the other with solo flute, and the comic opera Re Enzo. The stylistic
differences between these works and Burlesca are obvious and it is tempting to
regard the latter work as the beginning of Respighi's impressionism. The
manuscript score carries the composer's note "faccio questo lavoro!!"
(I am doing this work!!), suggesting his particular approval of what he was at.
The work was given its first performance in Bologna in May 1906, apparently in
a concert that also saw performances of works by Ferruccio Busoni, under the
direction of Bruno Mugellini.
elements in the form of scherzoso interventions, which Respighi intended as
justification of the title, serve this purpose, while sustaining the
development of the lyrical main theme of the Burlesca. In G major / G minor,
the work is dionysiac in mood, more convincingly than the Poema autunnale for
violin and orchestra of 1925. Similar, episodic pre-Stravinskyan stamping
rhythms recur in both works, but the Poema lacks the extensive and rapid
ostinato triplets of Burlesca, a possibly tiresome irritation to
string-players. Allusions to other composers may be fewer, but there is already
a tendency towards the symphonic poem, with suggestions of the sounds of water
to be heard later in Fontane di Roma and passages anticipating the comic mood
of Belfagor. The work is scored without trombones, but with four French horns
and double wind, and delicate writing for celesta and harp.
1913 Respighi appeared as a conductor of his own works in ten different Italian
cities. In the same year he started work on the Sinfonia drammatica and his
third opera Marie-Victoire. Ouverture carnevalesca was first performed under
the direction of the composer in Bologna on 19th April of the same year. This
work, in E major / E minor, is in form the most Italian of Respighi's early
orchestral compositions, using as it does the Saltarello, although the
secondary theme has a Russian touch. The work is scored for large orchestra,
with tuba, glockenspiel and drums. In spite of its rather dense harmonic
structure, the instrumentation never becomes overloaded, providing an admirable
work for an enterprising orchestra. An earlier version of the ending has been
restored for the present recording, showing the composer in an almost
indecently hilarious mood.
Radio Symphony Orchestra (Bratislava)
Czecho-Slovak Radio Symphony Orchestra (Bratislava), the oldest symphonic
ensemble in Slovakia, was founded in 1929. The orchestra's first conductor was
František Dyk and over the past sixty years it has worked under the direction
of several prominent Czech and Slovak conductors. The orchestra has made many
recordings for the Naxos label ranging from the ballet music of Tchaikovsky to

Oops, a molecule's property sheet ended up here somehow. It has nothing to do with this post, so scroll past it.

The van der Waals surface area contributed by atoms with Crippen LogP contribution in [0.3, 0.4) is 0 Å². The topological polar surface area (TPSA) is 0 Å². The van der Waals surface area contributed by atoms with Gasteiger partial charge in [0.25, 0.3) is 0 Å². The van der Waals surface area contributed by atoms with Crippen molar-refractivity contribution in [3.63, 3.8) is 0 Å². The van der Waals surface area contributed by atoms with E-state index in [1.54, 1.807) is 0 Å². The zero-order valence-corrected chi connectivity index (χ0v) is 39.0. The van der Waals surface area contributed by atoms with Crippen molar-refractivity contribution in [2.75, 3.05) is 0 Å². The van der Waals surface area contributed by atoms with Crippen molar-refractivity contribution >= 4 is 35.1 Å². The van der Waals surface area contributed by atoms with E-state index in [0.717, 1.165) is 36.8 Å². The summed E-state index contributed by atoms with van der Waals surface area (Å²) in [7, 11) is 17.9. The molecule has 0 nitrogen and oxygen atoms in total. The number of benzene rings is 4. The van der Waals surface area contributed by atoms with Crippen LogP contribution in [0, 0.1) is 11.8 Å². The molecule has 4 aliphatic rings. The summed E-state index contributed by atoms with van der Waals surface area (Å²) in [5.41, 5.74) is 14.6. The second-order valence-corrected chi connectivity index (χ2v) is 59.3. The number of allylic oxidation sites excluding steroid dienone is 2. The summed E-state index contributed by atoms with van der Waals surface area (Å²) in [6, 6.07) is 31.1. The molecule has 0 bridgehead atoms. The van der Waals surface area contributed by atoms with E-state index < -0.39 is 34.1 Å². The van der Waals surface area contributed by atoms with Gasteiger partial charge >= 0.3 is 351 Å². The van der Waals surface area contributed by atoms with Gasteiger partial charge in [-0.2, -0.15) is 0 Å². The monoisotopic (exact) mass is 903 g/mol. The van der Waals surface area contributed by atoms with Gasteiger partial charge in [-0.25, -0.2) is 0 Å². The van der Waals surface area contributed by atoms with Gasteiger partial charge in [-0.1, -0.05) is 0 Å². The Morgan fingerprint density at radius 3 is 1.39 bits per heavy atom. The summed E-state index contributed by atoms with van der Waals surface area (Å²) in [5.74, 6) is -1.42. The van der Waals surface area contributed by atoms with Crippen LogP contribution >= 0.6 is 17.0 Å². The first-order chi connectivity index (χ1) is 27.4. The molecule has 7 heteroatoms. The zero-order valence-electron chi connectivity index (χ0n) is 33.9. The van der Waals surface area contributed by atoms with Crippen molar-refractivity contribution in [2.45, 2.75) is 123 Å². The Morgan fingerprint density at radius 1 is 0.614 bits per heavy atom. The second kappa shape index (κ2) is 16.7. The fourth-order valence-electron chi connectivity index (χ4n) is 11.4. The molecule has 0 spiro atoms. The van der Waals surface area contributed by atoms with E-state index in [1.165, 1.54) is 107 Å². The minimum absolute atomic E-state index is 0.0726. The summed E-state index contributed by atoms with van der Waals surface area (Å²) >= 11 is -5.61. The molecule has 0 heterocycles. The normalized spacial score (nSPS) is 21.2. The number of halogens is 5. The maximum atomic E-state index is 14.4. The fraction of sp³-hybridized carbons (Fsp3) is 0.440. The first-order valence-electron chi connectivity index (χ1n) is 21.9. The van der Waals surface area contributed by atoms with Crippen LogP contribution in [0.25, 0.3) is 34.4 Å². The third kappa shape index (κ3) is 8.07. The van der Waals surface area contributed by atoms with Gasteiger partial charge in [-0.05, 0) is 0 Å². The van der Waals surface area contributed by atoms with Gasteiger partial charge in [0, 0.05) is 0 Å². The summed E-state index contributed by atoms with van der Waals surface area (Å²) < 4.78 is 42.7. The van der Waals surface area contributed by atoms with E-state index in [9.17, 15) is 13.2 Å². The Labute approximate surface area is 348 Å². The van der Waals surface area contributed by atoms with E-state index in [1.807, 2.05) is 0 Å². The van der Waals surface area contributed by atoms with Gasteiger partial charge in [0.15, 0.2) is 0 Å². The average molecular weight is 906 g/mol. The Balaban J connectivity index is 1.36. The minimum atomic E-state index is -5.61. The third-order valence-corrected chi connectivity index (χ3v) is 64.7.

more modern works by composers such as Copland, Britten and Prokofiev. For
Marco Polo the orchestra has recorded works by Glazunov, Glière, Rubinstein and
other late romantic composers and film music of Honegger, Bliss, Ibert and
Adriano began his artistic activities in the domains of the theatre and the
graphic arts. In music he is largely self-taught. When he was in his twenties,
he was urged by conductors such as Joseph Keilberth and Ernest Ansermet, who
recognized his gifts, to embrace a conducting career. Instead he became a
composer of stage, film and chamber music and also a record producer tor his
own gramophone label, Adriano Records. In the late 1970s he established himself
as a specialist on Ottorino Respighi, organizing a comprehensive exhibition at
the 1979 Lucerne Music Festival and and publishing a discography. For the past
six years Adriano has worked as an Italian and French language coach, teacher
and stage assistant at the Zürich Opera House and its InternationalOpera
numerous efforts to promote little known music include an old Italian
translation of Telemann's opera Pimpinone, which was given its first
performance in Italy in 1987. For a production of Galuppi's II filosofo di
campagna at the Stuttgart Music Festival in 1988, he conceived a theatrical
prologue in which he himself appeared as an actor.
is now a regular guest of the Czecho Radio Symphony Orchestra (Bratislava),
mainly contributing to a classic film music series tor Marco Polo Records, in
which it is planned to include recordings of more than a dozen scores by
composers like Honegger, Ibert, Bliss, Khatchaturian, Waxman and others.
Adriano's Respighi commitment for this label will include important premier
recordings of youthful and later works.
a note by David Nelson)
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RESPIGHI: Suite in E Major / Burlesca